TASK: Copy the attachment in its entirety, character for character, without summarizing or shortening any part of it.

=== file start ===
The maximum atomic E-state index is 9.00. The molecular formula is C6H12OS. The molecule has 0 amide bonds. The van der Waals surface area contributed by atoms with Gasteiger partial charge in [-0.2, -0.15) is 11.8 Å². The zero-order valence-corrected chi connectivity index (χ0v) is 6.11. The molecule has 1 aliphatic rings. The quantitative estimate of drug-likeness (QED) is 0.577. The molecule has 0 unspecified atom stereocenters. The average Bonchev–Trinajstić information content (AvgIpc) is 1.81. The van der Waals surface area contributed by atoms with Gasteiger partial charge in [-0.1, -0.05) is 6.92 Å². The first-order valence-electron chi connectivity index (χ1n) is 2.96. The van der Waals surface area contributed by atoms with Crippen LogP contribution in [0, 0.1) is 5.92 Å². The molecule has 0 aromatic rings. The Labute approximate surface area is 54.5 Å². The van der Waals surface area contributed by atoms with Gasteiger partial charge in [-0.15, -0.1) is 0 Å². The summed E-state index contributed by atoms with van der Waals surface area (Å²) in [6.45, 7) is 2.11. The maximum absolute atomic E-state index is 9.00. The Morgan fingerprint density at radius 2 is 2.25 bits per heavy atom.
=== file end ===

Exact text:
The maximum atomic E-state index is 9.00. The molecular formula is C6H12OS. The molecule has 0 amide bonds. The van der Waals surface area contributed by atoms with Gasteiger partial charge in [-0.2, -0.15) is 11.8 Å². The zero-order valence-corrected chi connectivity index (χ0v) is 6.11. The molecule has 1 aliphatic rings. The quantitative estimate of drug-likeness (QED) is 0.577. The molecule has 0 unspecified atom stereocenters. The average Bonchev–Trinajstić information content (AvgIpc) is 1.81. The van der Waals surface area contributed by atoms with Gasteiger partial charge in [-0.1, -0.05) is 6.92 Å². The first-order valence-electron chi connectivity index (χ1n) is 2.96. The van der Waals surface area contributed by atoms with Crippen LogP contribution in [0, 0.1) is 5.92 Å². The molecule has 0 aromatic rings. The Labute approximate surface area is 54.5 Å². The van der Waals surface area contributed by atoms with Gasteiger partial charge in [-0.15, -0.1) is 0 Å². The summed E-state index contributed by atoms with van der Waals surface area (Å²) in [6.45, 7) is 2.11. The maximum absolute atomic E-state index is 9.00. The Morgan fingerprint density at radius 2 is 2.25 bits per heavy atom.